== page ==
Director: Henry Hobson
Starring: Arnold Schwarzenegger, Abigail Breslin, Joely Richardson, Douglas M. Griffin, J.D. Evermore, Rachel Whitmore Graves, Jodie Moore
Written by: John Scott 3
Running Time: 95 mins
Release date: 24th July 2015
People going into see Maggie may be just a little bit disappointed. A word of warning then. This is NOT Arnold Schwarzenegger taking on zombies in the way only Arnie can. In fact, if you expel that thought from your head and go in with an open mind, what you will get is something you would never have expected to see. A tender, touching tale of a father’s overbearing love for his daughter. Oh, and Arnold acting. Yes, you heard me right, Arnold acts!
Wade Vogel has spent two weeks looking for his missing daughter, Maggie, in a time when a deadly virus is spreading the country. Anyone infected slowly turns into a flesh-eating zombie, thus passing the disease on. Maggie has been bitten. Discovering her in a hospital, she is allowed home to spend her last days with her father and stepmother. In that time, Maggie’s health deteriorates and Wade has to make the ultimate decision.
First-time director Henry Hobson, whose past career involves making credit sequences for films, does a terrific job with the visuals. The framing is interesting and the use of colour and sound help compliment the slowly paced mood. This has the feel of an independent art house film. His use of the local scenery, of small-town farmland and the closeness of a community in shock at the devastation around them, also works very well.
At the heart of this film, though, is the relationship between father and daughter. Obviously, Hobson and screenwriter John Scott 3, use the zombie situation as a metaphor for any contagious disease or even drug usage. It might have been more believable if they had gone down the obvious path but with the material, they have delivered a reasonably touching story. If the closeness between the two does not work, then the film fails.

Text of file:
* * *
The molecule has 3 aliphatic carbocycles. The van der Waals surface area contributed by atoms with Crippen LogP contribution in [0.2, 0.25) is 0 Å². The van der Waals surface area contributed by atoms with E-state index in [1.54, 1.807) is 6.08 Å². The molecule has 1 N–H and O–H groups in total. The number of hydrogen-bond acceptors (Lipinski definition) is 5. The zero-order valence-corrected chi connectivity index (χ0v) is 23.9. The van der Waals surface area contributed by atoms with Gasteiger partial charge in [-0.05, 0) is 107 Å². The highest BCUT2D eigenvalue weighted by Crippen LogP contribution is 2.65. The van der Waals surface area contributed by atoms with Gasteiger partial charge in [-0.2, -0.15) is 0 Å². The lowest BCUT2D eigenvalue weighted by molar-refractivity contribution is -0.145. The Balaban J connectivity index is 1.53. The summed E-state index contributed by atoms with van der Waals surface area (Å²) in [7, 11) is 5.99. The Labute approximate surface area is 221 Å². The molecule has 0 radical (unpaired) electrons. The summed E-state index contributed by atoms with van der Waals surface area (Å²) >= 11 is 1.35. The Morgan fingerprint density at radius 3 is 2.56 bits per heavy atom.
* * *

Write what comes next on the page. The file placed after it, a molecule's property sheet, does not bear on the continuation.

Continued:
Thankfully, it’s the strength of the two leads that keeps this together, which surprised me more than anything. Schwarzenegger has never been known for his acting prowess. Most of the time he speaks in violence. Yet here that violence is taken away (apart from three zombie killings, two that are off-screen). So what is left is Arnold having to cope with a situation that he cannot escape with a pithy one-liner and a pull of the trigger. Instead, he must show his emotional side and, yes on the whole, it works.
The script doesn’t allow him long sequences where he has pages of monologues, so his lines are limited to just a few, yet he makes up for the lack of words with silences, looks and gestures. These are plenty for him to convey a man who refuses to give up on his love. It also helps that Abigail Breslin, who has grown into a decent actress after first exploding onto our screens in Little Miss Sunshine, is rather good as the title character. Coping with a fear of dying and the knowledge that she will turn eventually, she holds the emotional cards well and the scenes with Arnold work.
A simple hug is almost heartbreaking and the ending, with Maggie standing over the sleeping Wade, has more tension than most horror films can ever muster. Although this isn’t a horror film. It might come across as one but there is very little gore, some graphic images but nothing on par with most other zombie films. This is a drama that happens to be about zombies.
Maggie surprised me hugely. Yes, the pace needs to quicken and yes, it’s not the film that people expect it to be but that’s a good thing. Predictability can be a dull thing indeed and Maggie is far from that. Arnold will never win an Oscar (unless it’s an honorary one) but you have to give him credit for trying to dispose of the persona that he is most familiar. I would say, he did a fine job. I’d even go as far as saying his best film in a very long time.